When it comes to the music lurking in our humble halls, we Villagers have been happy, as of late, to abide in the presence of doom and gloom. But all things must change, and today's change comes in the form of...an alt-rock ballad? Not our typical fare, but upon receiving this track some time back, I was quite taken with its deceptively confident approach and (equally deceptive) replayability.
Said track--"Dragon Of The West"--comes to us courtesy of one Underking, a versatile outfit that, by virtue of seemingly disparate influences, is actually a little hard to describe in a quick sound-bite. Their early stuff is more classically "metal," but this track delves deep into the mellow waters of the emotive rock ballad--promo material mentions both Meat Loaf and Judas Priest's softer side, which certainly applies, albeit with a significant orchestral bent. As if that wasn't enough, this thing is inspired by Avatar: The Last Airbender. And, like, it has a wicked cool visualizer. Sign me up.
Rather than scaring you all away with excessive explanation, how about you just give it a listen for yourself? Check out the subtly mighty "Dragon Of The West" below, and, once you've had your fill, I'll meet you on the other side.
So. The first item of note: those vocals are pretty damn good. So damn good, in fact, that I could easily stand to listen to a full album's worth of this stuff. And that, my friends, is a rare occurrence in a world in which ballads all-too-oft serve to break up the mid-tempo rockers. These are some truly crisp cleans, recalling--in emotive power if not necessarily in tone--the epic narrative clarity of Hansi or Dream Troll's Paul Walsh. Sometimes people sound downright silly when leaning into the emotional weight of a track's protagonist, but not so here. A believable narrator is a rare quality, and Underking created a story something worth investing in, in only for six minutes. It helps that the source material ain't too shabby, but c'mon. Credit where credit is due. These are some stellar vocals (and lyrics, by extension!)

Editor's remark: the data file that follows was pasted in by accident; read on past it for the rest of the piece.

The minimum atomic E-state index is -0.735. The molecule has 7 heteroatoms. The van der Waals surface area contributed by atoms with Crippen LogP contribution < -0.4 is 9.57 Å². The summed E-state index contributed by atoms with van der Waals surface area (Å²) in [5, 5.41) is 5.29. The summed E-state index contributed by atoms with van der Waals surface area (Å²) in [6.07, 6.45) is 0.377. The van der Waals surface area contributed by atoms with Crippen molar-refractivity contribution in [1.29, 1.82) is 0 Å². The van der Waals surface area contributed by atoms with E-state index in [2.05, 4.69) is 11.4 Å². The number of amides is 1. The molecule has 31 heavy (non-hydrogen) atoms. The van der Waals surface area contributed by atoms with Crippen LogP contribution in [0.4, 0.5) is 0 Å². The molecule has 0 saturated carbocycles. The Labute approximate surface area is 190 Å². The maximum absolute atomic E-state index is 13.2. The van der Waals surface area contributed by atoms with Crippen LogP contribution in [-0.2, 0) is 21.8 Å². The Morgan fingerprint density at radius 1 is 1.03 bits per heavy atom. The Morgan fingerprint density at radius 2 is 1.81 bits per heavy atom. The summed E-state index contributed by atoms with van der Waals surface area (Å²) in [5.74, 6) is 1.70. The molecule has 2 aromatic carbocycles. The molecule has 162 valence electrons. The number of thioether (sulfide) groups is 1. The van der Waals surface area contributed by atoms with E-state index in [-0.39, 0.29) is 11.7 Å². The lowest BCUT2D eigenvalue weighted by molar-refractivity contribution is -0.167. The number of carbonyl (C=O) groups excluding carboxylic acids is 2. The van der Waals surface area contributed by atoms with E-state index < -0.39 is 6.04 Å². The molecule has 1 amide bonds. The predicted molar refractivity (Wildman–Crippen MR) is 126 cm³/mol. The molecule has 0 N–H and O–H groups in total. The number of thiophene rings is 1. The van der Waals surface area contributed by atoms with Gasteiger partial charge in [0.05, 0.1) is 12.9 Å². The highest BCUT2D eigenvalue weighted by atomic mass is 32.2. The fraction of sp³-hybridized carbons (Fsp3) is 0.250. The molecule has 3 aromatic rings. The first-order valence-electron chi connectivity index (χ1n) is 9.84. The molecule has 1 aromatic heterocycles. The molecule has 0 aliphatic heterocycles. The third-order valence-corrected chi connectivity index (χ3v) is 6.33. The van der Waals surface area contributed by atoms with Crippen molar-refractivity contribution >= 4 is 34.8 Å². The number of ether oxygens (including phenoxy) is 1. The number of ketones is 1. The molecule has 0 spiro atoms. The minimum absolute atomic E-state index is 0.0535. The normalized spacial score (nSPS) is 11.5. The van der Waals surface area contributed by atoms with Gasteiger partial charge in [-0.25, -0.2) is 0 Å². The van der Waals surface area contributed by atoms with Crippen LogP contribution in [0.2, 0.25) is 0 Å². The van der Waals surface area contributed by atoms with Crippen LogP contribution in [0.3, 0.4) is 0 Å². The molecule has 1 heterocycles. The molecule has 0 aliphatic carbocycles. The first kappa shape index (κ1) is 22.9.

Second item of note: the composition itself. Like Uncle Iroh, from whom Underking takes inspiration, this track carries itself with a wise and confident sentimentality. Nothing feels rushed, but neither does it feel overly languid or drawn out. A place for everything, and everything in it's place. Frankly, this seems like the work of a band with many, many ballads under their belt. Underking seem to have streamlined the process in a remarkably short span, figuring out how to approach lighter fare without delving into sappiness or melodrama. The solo is nice and understated, and the general light-footed air contrasts nicely with the (killer) chorus, which ramps up before swooping back down, allowing the vocals to appropriately shine.
Taking both this track and their past work into account, Underking seems to be a bit of a musical China Miéville, opting to produce stellar work across a variety of genres. Regardless of where they go next, I'm of the mind that this was a fantastic stopping place along the way. Very few bands can nail an alt-rock ballad so wonderfully, and that accomplishment alone should indicate just how talented Underking are. Keep your eye out for 'em.
And listen to that track again--it deserves a second spin.
Underking - Dragon Of The West was released today, Sept. 18th, 2020
We provide thoughtful reviews of music that is heavy, gloomy...and loud enough to wake us from slumber. Written by a highfalutin peasantry.
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